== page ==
• Highly Visible

• Tough to defeat

• No false alarms

• Field tested

• Easy to use

• Police tested

• Police recommended

• Unbeatable Protection

• Guaranteed up to $500.00 towards deductible.

See back for details.

  At the bottom are endorsements, in small gold lettering, from policemen and Autotech Magazine.

The back of the package includes written instructions and diagrams on how to use the device, along with an explanation of the guarantee. Additionally there is a sketch of the device, with its various features listed with arrows pointing to their location on the device. Over the sketch it says "The Club," "The Original . . .," and below it says "Ask For The Club By Name", "Fully Guaranteed, Details Inside." The keys to the device are visible on the back enclosed in clear plastic. At the very bottom in small print appears "Winner International Corp."

Plaintiff sells The Club in color combinations other than red and black, but ninety-percent of its sales are in the red and black product. It is this color combination of red and black that is chiefly at issue.

Defendants sell the Global America steering wheel lock primarily to Strauss Auto Discount Stores and in flea markets with total revenues of about $162,500 and an advertising investment of about $1200. In Strauss Auto Discount Stores it lists for $19 but is usually sold at a sales price of $10. The Club sells at Strauss for a price of $39.99.

The general manager of Strauss says that The Club products are sold together in their own "planogram," apparently a separate display structure, and not grouped together with Global America or other competing products.

Defendants' device, as displayed in its package, consists of a metal rod covered in vinyl, red in color, about one foot, seven inches long but adjustable in length, with a u-shaped prong centered at the top of the device and a hook — in the shape of a partial "u" jutting off to the right side of the middle of the rod. Above the middle hook is a black lock mechanism. In black letters on the red rod facing the front of the package, is the name "Global America." On the bottom is a black plastic grip with raised bumps. The name "Global America" is etched onto the grip, facing the front of the package.

The packaging of Global America consists of an outer clear plastic package, a cardboard insert, and a hole at the top to hang the product on display. The cardboard is completely black. The name "Global America," in dim gold, appears twice on the top of the cardboard insert and in one and a-quarter inch lettering sideways to the left of the device. There is a picture of a car towards the top of the insert, with the following list of features underneath, in English only:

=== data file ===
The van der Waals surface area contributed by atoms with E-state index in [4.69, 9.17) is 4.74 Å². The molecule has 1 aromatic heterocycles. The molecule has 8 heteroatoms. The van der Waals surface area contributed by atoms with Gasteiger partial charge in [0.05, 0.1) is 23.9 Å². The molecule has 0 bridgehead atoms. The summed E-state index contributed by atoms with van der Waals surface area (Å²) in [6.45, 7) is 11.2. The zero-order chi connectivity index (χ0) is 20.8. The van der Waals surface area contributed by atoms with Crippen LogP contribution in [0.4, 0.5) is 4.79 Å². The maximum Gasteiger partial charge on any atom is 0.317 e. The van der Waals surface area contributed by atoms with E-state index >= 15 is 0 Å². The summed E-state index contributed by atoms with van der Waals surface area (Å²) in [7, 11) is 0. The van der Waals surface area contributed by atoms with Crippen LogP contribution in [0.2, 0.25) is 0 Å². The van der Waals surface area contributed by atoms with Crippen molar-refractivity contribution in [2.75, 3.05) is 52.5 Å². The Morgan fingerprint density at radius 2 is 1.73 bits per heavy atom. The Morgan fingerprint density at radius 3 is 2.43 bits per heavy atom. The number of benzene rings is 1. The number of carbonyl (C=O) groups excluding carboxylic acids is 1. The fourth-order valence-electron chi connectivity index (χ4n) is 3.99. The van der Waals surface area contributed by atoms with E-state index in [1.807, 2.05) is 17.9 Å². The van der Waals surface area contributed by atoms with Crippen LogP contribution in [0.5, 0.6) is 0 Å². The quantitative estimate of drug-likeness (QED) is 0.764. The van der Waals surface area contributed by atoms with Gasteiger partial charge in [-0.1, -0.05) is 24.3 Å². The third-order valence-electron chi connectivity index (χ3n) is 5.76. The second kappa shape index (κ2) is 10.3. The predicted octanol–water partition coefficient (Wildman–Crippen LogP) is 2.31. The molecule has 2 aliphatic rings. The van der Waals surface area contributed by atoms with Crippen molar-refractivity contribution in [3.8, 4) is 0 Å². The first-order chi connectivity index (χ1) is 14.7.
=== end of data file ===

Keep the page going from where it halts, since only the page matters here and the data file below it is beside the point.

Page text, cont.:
• Easy to Use

• High Visibility

• Maximum Protection

• 3(4) Way Keys for High Security

• Tough Hardened

• Vinyl Coated to protect against damage to car.

There is a dimly lit picture of the device on a vehicle's steering wheel, and the keys are visible from the front of the package enclosed in clear plastic.

The back of the package has instructions for use, in English and French, with two small black-and-white photographs, one showing the device fully on the steering wheel and one showing it either half-on or half-off. The name "Global America" appears twice at the top and twice at the bottom. "Omori Enterprises Inc." appears in small print at the bottom.

Defendants also sell their device in color combinations other than red and black, but admit that "they don't sell," meaning that consumers do not prefer the product in other colors.

II. Legal Criteria

To obtain a preliminary injunction, a plaintiff must show (1) likelihood of irreparable harm should the injunction be denied and (2) either (a) likely success by plaintiff on the merits or (b) sufficiently serious questions going to the merits and a balance of hardship tipping decidedly in the plaintiff's favor. Jackson Dairy, Inc. v. H.P. Hood & Sons, Inc., 596 F.2d 70, 72 (2d Cir. 1979). A preliminary injunction is an extraordinary remedy and not granted routinely.

Section 43(a) of the Lanham Act, 15 U.S.C. § 1125(a), provides, in pertinent part, for a private cause of action against any person who:

  in connection with any goods . . . or any container
  for goods, uses in commerce any word, term, name,
  symbol, or device, or any combination thereof . . .